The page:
Well written! The stigma needs to dissappear. It’s that which makes it hard to talk about. It’s very nice to see that mental illness is being spoken more about. We all need more awareness. We need not to fear someone calling for help. The whole thing about “looking for attention” needs to go too. When it seems like someone is screaming for attention, it’s the one sane bit left of a person who is in need of help, asking for it. It’s sad that we can’t even be open to our friends about this stuff and have to pay someone to get help. But in reality, it’s not like our friends know what to do. But it is a time where you get to know who your friends are.

    Just getting out of mine… Again


  • Bobbi walker

    I lost my dad to suicide, he was ashamed of how he felt, he was alone, and never asked for help. I miss him everyday. I got depressed shortly after it happened and sought help for it by being hospitalized. I have a hard time telling people this as the stigma is still there. So what you are doing is amazing! And always remember that you are loved, even on those dark days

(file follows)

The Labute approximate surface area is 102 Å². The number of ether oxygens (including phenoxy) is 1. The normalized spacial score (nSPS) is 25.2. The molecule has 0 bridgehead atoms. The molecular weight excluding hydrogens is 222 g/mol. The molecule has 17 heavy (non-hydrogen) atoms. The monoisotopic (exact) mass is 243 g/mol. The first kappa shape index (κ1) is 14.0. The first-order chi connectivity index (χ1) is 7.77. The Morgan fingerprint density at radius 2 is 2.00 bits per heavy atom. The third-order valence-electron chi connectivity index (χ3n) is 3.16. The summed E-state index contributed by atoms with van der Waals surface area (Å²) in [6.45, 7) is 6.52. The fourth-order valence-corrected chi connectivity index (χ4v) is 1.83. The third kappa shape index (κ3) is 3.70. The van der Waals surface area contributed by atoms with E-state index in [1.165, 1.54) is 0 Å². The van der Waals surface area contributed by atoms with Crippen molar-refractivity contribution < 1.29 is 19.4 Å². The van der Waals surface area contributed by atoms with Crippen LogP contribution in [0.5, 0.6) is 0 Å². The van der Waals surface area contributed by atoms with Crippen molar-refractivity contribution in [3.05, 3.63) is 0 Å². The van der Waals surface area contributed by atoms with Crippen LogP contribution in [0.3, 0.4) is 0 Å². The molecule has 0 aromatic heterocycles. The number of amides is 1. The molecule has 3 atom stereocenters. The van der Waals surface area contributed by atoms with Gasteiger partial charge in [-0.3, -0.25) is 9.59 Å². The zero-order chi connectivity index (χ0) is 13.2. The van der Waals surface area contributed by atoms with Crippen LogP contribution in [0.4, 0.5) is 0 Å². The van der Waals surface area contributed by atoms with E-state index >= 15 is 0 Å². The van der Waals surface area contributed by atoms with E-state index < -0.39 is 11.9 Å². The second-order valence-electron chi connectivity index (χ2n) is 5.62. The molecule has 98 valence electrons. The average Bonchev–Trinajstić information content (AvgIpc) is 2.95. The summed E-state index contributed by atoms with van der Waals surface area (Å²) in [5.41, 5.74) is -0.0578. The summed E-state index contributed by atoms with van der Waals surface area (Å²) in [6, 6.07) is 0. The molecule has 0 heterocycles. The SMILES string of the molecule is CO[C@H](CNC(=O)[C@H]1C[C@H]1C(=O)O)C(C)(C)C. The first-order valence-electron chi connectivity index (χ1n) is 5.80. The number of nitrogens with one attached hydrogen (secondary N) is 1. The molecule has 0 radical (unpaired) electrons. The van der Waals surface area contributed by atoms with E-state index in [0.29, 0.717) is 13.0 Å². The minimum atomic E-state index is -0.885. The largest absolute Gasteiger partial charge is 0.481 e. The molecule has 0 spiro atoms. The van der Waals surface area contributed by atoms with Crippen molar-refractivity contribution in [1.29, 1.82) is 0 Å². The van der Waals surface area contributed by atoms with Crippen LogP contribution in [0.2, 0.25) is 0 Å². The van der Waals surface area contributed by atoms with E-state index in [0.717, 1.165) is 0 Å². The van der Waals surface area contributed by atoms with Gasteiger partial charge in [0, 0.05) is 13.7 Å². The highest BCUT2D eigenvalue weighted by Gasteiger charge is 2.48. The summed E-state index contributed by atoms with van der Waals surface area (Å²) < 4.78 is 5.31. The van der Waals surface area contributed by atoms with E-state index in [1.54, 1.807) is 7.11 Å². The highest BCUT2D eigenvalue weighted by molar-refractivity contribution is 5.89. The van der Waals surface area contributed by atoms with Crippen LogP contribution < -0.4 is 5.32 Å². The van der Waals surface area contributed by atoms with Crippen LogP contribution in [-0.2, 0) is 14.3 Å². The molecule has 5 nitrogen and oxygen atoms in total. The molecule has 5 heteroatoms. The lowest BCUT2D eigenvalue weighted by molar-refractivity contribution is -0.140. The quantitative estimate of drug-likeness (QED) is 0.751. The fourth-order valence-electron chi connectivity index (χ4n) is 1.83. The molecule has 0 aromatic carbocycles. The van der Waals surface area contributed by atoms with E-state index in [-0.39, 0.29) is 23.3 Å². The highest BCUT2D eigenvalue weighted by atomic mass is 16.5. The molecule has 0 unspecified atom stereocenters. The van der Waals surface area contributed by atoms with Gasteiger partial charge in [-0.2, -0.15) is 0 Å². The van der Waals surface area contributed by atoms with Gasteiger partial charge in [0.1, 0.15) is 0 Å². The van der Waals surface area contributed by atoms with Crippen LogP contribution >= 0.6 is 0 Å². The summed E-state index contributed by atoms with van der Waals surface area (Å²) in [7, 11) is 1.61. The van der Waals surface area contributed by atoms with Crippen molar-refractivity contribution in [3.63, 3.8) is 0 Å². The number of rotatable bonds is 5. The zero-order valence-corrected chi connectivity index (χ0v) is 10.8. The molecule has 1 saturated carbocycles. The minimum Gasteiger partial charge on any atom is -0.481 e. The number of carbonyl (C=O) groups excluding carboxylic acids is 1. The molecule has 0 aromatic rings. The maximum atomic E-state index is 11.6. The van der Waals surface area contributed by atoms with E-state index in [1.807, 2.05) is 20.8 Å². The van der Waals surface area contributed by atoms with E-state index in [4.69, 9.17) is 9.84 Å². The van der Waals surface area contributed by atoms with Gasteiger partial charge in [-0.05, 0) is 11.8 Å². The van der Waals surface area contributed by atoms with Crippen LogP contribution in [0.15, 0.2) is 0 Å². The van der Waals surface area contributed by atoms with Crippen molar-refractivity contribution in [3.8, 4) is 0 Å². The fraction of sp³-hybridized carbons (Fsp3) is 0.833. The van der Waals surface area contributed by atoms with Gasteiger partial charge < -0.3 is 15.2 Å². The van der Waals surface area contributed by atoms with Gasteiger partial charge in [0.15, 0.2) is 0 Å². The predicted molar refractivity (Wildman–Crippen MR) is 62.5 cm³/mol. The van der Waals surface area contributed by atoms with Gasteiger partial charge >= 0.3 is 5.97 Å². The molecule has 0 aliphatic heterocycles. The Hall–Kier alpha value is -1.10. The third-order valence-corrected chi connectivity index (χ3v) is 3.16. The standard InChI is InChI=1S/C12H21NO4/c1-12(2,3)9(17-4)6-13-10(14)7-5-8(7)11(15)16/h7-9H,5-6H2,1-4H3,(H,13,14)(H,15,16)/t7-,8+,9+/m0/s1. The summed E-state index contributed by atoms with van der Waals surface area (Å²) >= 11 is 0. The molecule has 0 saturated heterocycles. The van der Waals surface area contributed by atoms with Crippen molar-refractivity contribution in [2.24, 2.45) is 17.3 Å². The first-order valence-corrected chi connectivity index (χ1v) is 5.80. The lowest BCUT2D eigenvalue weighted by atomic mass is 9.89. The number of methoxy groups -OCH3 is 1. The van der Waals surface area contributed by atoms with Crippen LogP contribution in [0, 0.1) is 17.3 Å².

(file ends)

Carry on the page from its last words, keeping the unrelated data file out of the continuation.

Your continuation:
• Holly

    Suffice it to say, I am not a young person like you. I am older and in the throes of yet another bout of depression that always leads me to suicidal thoughts. Antidepressants have failed me twice now. I get stable and they stop working. Now I am back to square one and struggling to not walk out the door and take my life where no one could stop me on time.
    Struggling, but will not give in. I have a reason to fight. I want to see my child get married later this year. I promised myself to try to stay strong enough to get through that. Then, it will be as usual, one day at a time. If needs be, one hour at a time.
    People of every age group and back ground struggle with this, I know. One day soon, I hope, I will be free.